The Pros and Cons of the Serial Narrative

For the last month I’ve been addicted to Serial, the This American Life podcast spin-off covering one story from week to week. The first story is the case of a murder that happened fifteen years ago and the case for and against the man convicted of the the crime. Each week we’re treated to an in-depth analysis of some aspect of the crime, from high-school relationships, to the layout of the park where the victim was buried, to recreating the route of the prosecution’s timeline.

This episode marked the halfway point for the season and in some ways it feels like we have enough to have formed some kind of an opinion as to whether or not Adnan Syed (our supposed killer) is guilty or innocent and what it would mean if he was either. My own opinion is mixed along the lines of whether he should have been convicted based on the evidence and whether he actually did it.

I trust the This American Life people to tell me a good story, and on that they have delivered, even if it is likely to be as unresolved as many of those Dateline true crime specials. It’s definitely interesting as someone who writes mysteries to realize how mushy real-life cases can be: conflicting accounts, evidence that could mean one thing or another, evolving understandings of the validity of technology as evidence, etc.

But the week-to-week format is getting a little frustrating. With a deep focus on one aspect in every 30-45min episode it can often feel like we’ve only added one or two pieces of information to our appraisal of the case. It still feels that there’s a lot being held back, even after this latest episode that tries to lay out all the reasons why the killer looks guilty. If anything it’s giving us a sense of the way a real investigation would work, you spend a lot of time learning one or two pieces of information, and then you have to figure out how that fits into the building narrative you’ve made of the case.

And Sarah Koenig, our journalistic host and guide through this whole tale, is a bit of an unreliable narrator. Not in the sense that I believe she’s lying to us at any point. She actually lays her vulnerabilities bare in each episode, her shifting opinions, her uncertainty, areas she pursued that don’t play out. One thing in particular that struck me in this last episode were some awkward conversations with Adnan with some long silences that other people might have edited out. These give the listener a sense for the true flow of the conversation and how some statements or questions can stop and make you think.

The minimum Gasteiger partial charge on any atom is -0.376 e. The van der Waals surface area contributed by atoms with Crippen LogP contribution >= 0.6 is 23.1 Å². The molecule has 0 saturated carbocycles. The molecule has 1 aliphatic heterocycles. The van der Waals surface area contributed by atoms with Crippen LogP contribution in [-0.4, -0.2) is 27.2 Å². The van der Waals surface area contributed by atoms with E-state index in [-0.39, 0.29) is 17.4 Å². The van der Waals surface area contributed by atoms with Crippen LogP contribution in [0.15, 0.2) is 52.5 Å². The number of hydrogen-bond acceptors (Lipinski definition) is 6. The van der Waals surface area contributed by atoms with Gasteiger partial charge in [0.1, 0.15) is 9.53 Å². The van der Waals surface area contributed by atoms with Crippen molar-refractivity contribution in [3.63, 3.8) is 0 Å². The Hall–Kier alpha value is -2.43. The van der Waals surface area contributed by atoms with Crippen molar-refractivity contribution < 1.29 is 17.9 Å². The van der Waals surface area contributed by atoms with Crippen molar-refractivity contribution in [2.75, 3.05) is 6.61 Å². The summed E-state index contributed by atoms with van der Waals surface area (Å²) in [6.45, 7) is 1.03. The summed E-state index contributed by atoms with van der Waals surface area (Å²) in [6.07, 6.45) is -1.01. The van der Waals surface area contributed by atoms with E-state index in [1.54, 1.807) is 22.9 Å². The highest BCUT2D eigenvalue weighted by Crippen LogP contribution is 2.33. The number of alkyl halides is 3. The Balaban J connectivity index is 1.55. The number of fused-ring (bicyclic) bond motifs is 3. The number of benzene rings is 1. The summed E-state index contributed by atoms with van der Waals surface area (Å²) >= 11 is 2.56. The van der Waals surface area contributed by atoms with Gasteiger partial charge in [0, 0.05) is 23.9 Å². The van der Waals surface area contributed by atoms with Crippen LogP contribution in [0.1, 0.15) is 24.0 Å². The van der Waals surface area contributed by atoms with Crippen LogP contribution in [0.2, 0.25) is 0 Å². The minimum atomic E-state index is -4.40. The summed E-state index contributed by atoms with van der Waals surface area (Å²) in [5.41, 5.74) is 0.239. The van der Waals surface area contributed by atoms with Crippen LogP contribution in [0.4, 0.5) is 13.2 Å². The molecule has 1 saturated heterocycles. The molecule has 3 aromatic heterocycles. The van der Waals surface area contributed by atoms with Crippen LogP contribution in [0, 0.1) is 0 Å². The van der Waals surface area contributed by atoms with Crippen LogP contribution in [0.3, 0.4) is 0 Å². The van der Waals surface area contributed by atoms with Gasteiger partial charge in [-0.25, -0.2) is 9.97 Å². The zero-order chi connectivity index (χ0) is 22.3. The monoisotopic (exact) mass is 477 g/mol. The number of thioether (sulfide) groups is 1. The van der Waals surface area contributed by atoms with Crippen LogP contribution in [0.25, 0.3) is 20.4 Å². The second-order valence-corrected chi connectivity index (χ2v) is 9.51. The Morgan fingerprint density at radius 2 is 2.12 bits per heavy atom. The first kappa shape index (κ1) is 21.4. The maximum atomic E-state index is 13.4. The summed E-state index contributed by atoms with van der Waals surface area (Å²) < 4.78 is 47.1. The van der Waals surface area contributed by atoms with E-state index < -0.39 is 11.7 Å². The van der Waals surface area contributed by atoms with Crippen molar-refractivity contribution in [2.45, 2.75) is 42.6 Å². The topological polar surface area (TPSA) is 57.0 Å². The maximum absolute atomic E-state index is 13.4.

Probably I’m most frustrated that I don’t just have this whole thing to listen to now. If this were an audiobook it would be like missing the last six disks of the story. But since the episodes are being produced as the show airs, I’ll have to wait patiently each Thursday for a new bite. And I’m also trying to resist the temptation to listen to each episode before I can bring it home for the little red haired girl, who has been listening along with me. In the meantime I’ve been listening to each episode repeatedly trying to absorb every detail (even to the point of e-mailing the show with a question about cell phone timing).

The truth is, no matter my frustrations with individual episodes, how long this is all taking, moments when I feel like I’m only getting part of the story, I’m going to keep listening. On that at least, Serial and the This American Life team have succeeded again.

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1 Comment

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One response to “The Pros and Cons of the Serial Narrative

  1. It is frustrating to only get part of the story – but we stayed glued, anyway! I love reading about your own challenges in writing, also. Thanks for your work. BTW – I love This American Life, too. They certainly do a great job!

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